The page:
Oil exploration company Chevron was served a prohibition notice in 2013 for corroded stairs and platform leading to a helideck on one of its offshore platforms, which a Health and Safety Executive (HSE) inspector believed rendered the stairway unsafe.Appealing successfully against the notice at an employment tribunal, Chevron relied on an expert inspection and test of the stairway it had commissioned after receiving the notice. The expert’s report showed the metalwork passed British Standard strength test and was fit for use.
Shane Gorman, Workforce Engagement Coordinator for member-led organisation Step Change in Safety, said when workers are engaged they feel empowered to raise awareness of unsafe situations, preventing themselves and their colleagues from coming to harm.Shane was speaking at a meeting arranged by the Institution of Occupational Safety and Health’s (IOSH) Offshore Group.
With organisations in the oil and gas, renewables and marine sectors working together more often, IOSH's Offshore Group held the event to explore the risks they share and the solutions to them.One of the challenges highlighted by Chris Streatfeild, Director of Health and Safety for RenewableUK, is having different regulatory regimes. But, he added, this does not mean the sectors cannot combine to protect employees, citing the example of new guidelines for offshore emergency response which were published earlier this year and combined several organisations.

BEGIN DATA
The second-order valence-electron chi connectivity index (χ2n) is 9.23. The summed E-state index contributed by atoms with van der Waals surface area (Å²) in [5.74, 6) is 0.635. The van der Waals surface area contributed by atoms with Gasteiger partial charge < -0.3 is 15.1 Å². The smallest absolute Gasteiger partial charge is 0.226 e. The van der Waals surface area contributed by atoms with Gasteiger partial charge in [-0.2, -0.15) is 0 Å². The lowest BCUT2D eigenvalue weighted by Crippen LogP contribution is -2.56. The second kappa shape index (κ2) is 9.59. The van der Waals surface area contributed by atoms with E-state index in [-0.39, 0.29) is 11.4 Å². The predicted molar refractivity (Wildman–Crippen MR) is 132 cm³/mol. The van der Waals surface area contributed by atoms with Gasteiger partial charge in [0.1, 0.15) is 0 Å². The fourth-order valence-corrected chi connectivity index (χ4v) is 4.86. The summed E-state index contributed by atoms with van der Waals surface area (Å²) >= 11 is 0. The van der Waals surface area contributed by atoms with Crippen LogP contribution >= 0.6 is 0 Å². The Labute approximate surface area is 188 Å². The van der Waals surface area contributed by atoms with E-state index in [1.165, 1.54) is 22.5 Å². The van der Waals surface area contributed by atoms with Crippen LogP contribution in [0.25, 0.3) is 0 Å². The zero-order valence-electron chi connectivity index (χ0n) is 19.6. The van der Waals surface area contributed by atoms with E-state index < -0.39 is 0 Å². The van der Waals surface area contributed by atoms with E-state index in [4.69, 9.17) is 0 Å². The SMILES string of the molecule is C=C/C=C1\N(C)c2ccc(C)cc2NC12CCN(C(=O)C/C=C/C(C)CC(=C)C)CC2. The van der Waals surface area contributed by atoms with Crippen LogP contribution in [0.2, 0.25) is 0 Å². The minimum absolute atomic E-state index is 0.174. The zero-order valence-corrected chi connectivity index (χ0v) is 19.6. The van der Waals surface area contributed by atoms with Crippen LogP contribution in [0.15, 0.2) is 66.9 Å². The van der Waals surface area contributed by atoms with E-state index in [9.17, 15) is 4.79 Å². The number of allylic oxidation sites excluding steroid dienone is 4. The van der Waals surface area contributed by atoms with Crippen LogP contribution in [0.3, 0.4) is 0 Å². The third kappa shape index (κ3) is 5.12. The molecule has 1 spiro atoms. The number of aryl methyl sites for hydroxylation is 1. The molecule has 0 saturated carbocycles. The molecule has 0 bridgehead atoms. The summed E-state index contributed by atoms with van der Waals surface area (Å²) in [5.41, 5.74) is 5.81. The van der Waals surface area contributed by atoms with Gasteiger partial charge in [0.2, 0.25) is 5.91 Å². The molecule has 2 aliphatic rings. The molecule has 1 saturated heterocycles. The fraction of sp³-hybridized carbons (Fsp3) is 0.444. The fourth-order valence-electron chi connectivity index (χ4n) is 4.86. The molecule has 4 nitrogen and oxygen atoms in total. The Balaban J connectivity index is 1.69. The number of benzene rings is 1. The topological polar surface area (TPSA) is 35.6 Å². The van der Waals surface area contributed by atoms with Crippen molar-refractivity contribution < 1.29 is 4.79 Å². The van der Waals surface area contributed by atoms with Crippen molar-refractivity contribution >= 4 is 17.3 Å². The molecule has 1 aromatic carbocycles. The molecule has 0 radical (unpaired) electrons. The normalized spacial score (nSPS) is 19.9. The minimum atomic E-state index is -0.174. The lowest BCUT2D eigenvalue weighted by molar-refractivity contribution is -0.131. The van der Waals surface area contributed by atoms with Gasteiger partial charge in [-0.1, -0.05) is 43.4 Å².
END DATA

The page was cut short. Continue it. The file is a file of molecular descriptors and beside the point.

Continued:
The event, arranged by IOSH's Offshore Group, will bring together the oil and gas, renewables and marine sectors.Simon Hatson, Chair of the IOSH group, said that with the three sectors expected to increasingly come together for combined operations in the future, it is vital that safety and health remains a priority to avoid employees getting injured or becoming unwell as a result of their work.Delegates at the event will hear examples of best practice in the sectors and how they have benefitted businesses.